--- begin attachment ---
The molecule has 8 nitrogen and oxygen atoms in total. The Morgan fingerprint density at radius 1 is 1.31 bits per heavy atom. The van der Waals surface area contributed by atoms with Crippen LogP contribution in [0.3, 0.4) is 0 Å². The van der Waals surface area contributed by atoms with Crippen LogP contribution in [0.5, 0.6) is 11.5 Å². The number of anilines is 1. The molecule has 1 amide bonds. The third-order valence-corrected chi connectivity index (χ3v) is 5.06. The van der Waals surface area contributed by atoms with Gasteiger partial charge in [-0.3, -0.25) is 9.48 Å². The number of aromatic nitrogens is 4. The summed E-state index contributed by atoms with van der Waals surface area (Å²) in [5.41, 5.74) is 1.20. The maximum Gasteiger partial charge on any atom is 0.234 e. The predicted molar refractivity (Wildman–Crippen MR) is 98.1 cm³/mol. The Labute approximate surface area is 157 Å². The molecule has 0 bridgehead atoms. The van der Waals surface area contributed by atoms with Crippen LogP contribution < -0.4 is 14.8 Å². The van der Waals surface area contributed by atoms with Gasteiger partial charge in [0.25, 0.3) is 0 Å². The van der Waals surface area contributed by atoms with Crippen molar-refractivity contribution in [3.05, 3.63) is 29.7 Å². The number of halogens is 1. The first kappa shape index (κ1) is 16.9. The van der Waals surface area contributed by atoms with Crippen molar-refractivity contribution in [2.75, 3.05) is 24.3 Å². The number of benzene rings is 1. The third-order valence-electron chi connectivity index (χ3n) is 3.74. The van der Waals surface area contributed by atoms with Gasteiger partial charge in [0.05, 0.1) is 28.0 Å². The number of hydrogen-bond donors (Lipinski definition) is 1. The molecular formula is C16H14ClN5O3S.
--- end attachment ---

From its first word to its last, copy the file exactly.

The molecule has 8 nitrogen and oxygen atoms in total. The Morgan fingerprint density at radius 1 is 1.31 bits per heavy atom. The van der Waals surface area contributed by atoms with Crippen LogP contribution in [0.3, 0.4) is 0 Å². The van der Waals surface area contributed by atoms with Crippen LogP contribution in [0.5, 0.6) is 11.5 Å². The number of anilines is 1. The molecule has 1 amide bonds. The third-order valence-corrected chi connectivity index (χ3v) is 5.06. The van der Waals surface area contributed by atoms with Gasteiger partial charge in [-0.3, -0.25) is 9.48 Å². The number of aromatic nitrogens is 4. The summed E-state index contributed by atoms with van der Waals surface area (Å²) in [5.41, 5.74) is 1.20. The maximum Gasteiger partial charge on any atom is 0.234 e. The predicted molar refractivity (Wildman–Crippen MR) is 98.1 cm³/mol. The Labute approximate surface area is 157 Å². The molecule has 0 bridgehead atoms. The van der Waals surface area contributed by atoms with Crippen LogP contribution < -0.4 is 14.8 Å². The van der Waals surface area contributed by atoms with Gasteiger partial charge in [0.25, 0.3) is 0 Å². The van der Waals surface area contributed by atoms with Crippen molar-refractivity contribution in [3.05, 3.63) is 29.7 Å². The number of halogens is 1. The first kappa shape index (κ1) is 16.9. The van der Waals surface area contributed by atoms with Crippen molar-refractivity contribution in [2.75, 3.05) is 24.3 Å². The number of benzene rings is 1. The third-order valence-electron chi connectivity index (χ3n) is 3.74. The van der Waals surface area contributed by atoms with Gasteiger partial charge in [0.05, 0.1) is 28.0 Å². The number of hydrogen-bond donors (Lipinski definition) is 1. The molecular formula is C16H14ClN5O3S.